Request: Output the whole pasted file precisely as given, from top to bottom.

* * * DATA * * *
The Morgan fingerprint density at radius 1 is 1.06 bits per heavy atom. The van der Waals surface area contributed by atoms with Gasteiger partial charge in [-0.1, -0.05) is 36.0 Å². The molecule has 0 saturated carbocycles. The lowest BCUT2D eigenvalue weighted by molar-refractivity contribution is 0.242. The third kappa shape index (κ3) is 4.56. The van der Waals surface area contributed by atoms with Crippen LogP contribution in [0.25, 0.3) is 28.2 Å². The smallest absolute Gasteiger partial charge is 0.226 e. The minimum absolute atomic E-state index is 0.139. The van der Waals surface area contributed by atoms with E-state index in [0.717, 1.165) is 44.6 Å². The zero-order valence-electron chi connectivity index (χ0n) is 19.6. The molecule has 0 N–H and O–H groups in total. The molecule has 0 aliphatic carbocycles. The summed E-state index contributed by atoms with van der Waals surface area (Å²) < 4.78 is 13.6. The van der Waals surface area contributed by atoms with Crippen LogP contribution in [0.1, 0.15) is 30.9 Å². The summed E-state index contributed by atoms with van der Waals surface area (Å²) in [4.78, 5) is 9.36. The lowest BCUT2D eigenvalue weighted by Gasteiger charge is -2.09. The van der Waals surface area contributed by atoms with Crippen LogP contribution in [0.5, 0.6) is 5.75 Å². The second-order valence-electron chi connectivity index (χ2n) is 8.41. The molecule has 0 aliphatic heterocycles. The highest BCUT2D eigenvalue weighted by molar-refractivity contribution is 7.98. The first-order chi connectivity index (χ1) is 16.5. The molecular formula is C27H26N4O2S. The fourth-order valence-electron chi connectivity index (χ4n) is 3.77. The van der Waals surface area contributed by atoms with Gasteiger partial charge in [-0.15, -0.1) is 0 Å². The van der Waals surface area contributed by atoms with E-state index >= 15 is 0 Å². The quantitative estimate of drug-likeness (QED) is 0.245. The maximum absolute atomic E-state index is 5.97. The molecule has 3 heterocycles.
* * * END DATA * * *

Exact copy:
The Morgan fingerprint density at radius 1 is 1.06 bits per heavy atom. The van der Waals surface area contributed by atoms with Gasteiger partial charge in [-0.1, -0.05) is 36.0 Å². The molecule has 0 saturated carbocycles. The lowest BCUT2D eigenvalue weighted by molar-refractivity contribution is 0.242. The third kappa shape index (κ3) is 4.56. The van der Waals surface area contributed by atoms with Crippen LogP contribution in [0.25, 0.3) is 28.2 Å². The smallest absolute Gasteiger partial charge is 0.226 e. The minimum absolute atomic E-state index is 0.139. The van der Waals surface area contributed by atoms with E-state index in [0.717, 1.165) is 44.6 Å². The zero-order valence-electron chi connectivity index (χ0n) is 19.6. The molecule has 0 N–H and O–H groups in total. The molecule has 0 aliphatic carbocycles. The summed E-state index contributed by atoms with van der Waals surface area (Å²) < 4.78 is 13.6. The van der Waals surface area contributed by atoms with Crippen LogP contribution in [0.1, 0.15) is 30.9 Å². The summed E-state index contributed by atoms with van der Waals surface area (Å²) in [4.78, 5) is 9.36. The lowest BCUT2D eigenvalue weighted by Gasteiger charge is -2.09. The van der Waals surface area contributed by atoms with Crippen LogP contribution in [0.5, 0.6) is 5.75 Å². The second-order valence-electron chi connectivity index (χ2n) is 8.41. The molecule has 0 aliphatic heterocycles. The highest BCUT2D eigenvalue weighted by molar-refractivity contribution is 7.98. The first-order chi connectivity index (χ1) is 16.5. The molecular formula is C27H26N4O2S. The fourth-order valence-electron chi connectivity index (χ4n) is 3.77. The van der Waals surface area contributed by atoms with Gasteiger partial charge in [-0.15, -0.1) is 0 Å². The van der Waals surface area contributed by atoms with E-state index >= 15 is 0 Å². The quantitative estimate of drug-likeness (QED) is 0.245. The maximum absolute atomic E-state index is 5.97. The molecule has 3 heterocycles.